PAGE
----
The FDA and EMA

In summary, there were 2 positive unexpected findings in the POWER studies: the finding of continued LBM increase during the follow-up period; and the overall survival (OS) signal associated with LBM increase in both trial arms. The trials demonstrated 3 of the 4 endpoints pre-specified by the EMA, and the above might sway them. The FDA is more dicey, but again, OS is powerful, and better than in some chemotherapeutic drugs. Enobosarm has no identifiable side effects. Regulatory discussions for the enobo trials will be by year-end, prior to Q1 2014. "We planned to have information from both FDA and also EMA. The data in both studies and pooled is sufficient to go to the regulatory agencies now."

Other clinical trials

GTx is currently conducting two clinical trials. The first is a Phase IIb for Capesaris (GTX-758), a selective estrogen receptor modulator (SERM) that counters the side effects of androgen deprivation therapy [ADT], the standard of care for advanced prostate cancer. The goal of ADT is complete testosterone [T] blockade, since T stimulates tumor growth. But ADT also blocks estrogen receptors, resulting in the side effects of estrogen deficiency. The most serious are osteoporosis (thin or brittle bones), spontaneous vertebral (backbone) fractures, sarcopenia, anemia, and depression. Cape has a completely new and different mechanism of action than ADTs, is used in tandem with them, and is synergistic. The previous P2 trial was interrupted because of VTEs (blood clots), but was restarted with a significant reduction in dosage, from 1000 or 2000 mg; to 125 mg, monitored for VTEs, then dose escalation to 250 mg, then 500 mg. At last mention, the 125 mg dose results were "almost the same" as the higher doses. The trial duration for each dosage is 3 months to the primary endpoint, reduction of testosterone to lower than 20 mg/dl.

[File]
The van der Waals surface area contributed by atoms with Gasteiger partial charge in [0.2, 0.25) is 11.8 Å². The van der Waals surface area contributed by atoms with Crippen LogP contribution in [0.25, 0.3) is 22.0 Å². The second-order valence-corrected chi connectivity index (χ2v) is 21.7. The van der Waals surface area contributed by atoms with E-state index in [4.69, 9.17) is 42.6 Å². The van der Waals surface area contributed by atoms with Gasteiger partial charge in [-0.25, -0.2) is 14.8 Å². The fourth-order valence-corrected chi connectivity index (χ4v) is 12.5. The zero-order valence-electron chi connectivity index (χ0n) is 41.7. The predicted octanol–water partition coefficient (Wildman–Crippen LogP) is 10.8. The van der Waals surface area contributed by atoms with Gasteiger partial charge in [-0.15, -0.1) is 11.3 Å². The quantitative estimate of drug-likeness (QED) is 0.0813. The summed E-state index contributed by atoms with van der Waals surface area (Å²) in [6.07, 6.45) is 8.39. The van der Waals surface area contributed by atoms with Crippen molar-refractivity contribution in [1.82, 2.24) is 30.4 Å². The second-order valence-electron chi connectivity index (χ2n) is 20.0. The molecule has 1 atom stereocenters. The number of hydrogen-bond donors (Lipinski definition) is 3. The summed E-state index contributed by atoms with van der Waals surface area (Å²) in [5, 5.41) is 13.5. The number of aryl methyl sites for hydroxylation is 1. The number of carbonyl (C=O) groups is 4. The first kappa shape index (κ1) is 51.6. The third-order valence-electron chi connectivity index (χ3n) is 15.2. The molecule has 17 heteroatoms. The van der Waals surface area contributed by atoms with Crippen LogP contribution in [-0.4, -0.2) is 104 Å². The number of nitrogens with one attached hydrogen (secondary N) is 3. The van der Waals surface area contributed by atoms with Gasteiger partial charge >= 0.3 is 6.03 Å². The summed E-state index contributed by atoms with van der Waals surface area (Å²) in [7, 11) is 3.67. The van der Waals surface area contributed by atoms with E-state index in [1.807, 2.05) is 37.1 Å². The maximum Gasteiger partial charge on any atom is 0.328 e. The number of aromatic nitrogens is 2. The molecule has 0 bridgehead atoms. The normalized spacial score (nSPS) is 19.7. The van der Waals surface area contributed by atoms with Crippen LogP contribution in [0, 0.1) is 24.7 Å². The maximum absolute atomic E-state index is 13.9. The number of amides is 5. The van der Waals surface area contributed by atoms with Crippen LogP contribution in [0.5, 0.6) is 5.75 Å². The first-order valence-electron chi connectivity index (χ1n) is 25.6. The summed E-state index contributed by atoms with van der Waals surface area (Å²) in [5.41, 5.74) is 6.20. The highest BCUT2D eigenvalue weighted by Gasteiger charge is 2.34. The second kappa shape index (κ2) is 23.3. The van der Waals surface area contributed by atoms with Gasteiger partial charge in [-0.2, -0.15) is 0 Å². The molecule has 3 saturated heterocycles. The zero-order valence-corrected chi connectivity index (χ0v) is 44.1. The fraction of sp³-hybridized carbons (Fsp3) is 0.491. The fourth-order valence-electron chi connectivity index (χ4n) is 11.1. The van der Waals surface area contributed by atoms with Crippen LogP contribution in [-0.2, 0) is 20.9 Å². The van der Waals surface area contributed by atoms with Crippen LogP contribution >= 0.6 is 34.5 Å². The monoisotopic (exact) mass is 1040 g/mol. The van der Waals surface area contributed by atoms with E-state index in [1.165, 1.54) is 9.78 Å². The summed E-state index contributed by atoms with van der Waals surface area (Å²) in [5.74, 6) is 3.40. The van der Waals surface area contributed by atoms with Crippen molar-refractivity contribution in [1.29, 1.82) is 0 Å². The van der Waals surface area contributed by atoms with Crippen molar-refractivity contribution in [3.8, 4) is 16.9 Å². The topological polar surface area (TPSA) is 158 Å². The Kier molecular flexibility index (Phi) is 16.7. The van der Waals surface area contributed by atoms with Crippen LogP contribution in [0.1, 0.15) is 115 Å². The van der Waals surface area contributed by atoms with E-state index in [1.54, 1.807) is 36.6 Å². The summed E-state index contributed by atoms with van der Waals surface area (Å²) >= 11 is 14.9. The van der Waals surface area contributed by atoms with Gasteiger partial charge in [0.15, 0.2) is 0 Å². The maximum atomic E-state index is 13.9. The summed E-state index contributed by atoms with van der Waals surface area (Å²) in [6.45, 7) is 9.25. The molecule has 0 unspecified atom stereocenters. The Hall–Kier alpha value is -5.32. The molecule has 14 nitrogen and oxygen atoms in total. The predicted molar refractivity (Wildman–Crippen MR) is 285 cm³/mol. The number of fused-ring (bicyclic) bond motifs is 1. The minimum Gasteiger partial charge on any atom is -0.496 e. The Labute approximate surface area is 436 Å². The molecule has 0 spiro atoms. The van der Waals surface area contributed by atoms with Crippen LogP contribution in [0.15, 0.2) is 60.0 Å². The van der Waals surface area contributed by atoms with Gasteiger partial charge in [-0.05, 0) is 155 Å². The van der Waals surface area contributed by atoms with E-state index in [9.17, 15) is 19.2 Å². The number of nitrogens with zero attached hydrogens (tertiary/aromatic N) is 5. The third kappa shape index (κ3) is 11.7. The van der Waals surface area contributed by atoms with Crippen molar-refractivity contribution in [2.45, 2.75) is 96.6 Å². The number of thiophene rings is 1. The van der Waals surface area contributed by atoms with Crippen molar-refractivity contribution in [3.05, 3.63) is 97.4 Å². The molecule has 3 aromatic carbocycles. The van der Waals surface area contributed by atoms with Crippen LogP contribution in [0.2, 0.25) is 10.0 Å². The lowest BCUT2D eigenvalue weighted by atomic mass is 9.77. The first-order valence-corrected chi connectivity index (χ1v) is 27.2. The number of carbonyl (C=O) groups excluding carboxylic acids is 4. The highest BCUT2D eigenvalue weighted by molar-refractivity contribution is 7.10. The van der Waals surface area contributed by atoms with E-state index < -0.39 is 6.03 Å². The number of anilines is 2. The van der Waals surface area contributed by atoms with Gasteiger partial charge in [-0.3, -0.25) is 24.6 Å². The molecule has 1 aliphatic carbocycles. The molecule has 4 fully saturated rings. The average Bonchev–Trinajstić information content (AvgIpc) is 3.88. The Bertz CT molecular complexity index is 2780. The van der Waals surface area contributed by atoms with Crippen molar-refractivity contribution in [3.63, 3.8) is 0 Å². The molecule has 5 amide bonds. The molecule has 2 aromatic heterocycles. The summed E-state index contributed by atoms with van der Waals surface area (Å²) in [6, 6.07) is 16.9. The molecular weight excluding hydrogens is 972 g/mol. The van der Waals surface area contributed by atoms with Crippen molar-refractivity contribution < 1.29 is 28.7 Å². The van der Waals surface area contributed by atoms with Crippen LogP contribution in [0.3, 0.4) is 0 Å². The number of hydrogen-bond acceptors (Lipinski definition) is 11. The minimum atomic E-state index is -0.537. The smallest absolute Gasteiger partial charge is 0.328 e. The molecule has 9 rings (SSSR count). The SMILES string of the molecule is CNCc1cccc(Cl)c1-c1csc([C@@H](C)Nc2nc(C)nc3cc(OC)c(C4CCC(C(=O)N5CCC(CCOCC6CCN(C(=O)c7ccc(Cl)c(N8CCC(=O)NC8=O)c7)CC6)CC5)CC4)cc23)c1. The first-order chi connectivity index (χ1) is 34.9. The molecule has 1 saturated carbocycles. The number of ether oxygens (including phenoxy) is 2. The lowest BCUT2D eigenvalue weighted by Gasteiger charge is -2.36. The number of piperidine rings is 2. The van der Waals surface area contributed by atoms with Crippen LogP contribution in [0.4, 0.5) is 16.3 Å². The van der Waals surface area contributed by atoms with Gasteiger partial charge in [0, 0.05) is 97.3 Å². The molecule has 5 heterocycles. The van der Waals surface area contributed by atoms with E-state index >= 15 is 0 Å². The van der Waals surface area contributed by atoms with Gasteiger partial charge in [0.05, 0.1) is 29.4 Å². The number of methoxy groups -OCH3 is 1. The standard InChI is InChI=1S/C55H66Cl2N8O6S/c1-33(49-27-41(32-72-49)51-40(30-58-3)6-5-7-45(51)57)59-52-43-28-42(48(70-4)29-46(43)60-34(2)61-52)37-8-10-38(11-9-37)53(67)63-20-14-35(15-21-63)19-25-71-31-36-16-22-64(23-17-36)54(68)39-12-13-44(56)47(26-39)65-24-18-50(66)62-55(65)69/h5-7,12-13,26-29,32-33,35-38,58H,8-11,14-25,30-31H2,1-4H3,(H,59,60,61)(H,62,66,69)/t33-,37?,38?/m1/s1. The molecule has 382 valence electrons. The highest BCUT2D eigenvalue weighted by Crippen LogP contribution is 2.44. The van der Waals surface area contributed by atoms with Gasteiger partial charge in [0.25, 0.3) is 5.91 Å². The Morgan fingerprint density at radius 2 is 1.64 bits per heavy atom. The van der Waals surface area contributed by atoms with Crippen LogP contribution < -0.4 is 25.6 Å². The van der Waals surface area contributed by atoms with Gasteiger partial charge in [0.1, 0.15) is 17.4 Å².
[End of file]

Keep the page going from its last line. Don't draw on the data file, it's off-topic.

The second study is a proof of concept using enobosarm 9 mg for treatment of refractory metastatic breast cancer, i.e., patients who have run out of options. Anti-androgens are known to be effective in these cases, but the drugs are several [human] generations old, and were pretty much abandoned due to side effects and tolerability. Trial duration is 6 months to the primary endpoint. Results for both studies are expected in Q1 2014. In summary, GTx has a completed P3 drug, soon to be under review; and two promising clinical trials.

Inside ownership

There is some scuttlebutt on the web regarding GTx ownership, including comments such as, "Why aren't the directors buying more shares?" and various other rumors. The following is intended to clarify some of these. First, GTx insider ownership is 68.7%. On Sept. 9, 3 days ago, a Form 13D/A, reporting change of ownership of shares, was filed at the SEC by Mr. John Pontius, a director. To begin at the beginning, on July 16, there was a large non-open market purchase of 354,883 shares by Mr. Joseph Hyde, Chairman of the Board. It was immediately transferred into 2 GRATs (irrevocable trusts). On Aug. 27, Mr. Hyde received a distribution of 1,126,128 shr from one GRAT. Mr. Pontius is the trustee of the said GRAT, and filed the 13D/A due to transfer of ownership. The following statement was made:

"Mr. Pontius and each of the parties described acquired the shares of Common Stock for investment purposes, and Mr. Pontius and each party intend to evaluate the performance of such securities as an investment in the ordinary course of business. [Italics mine] Neither Mr. Pontius nor any of the parties described has any plans or proposals which relate or could result in:"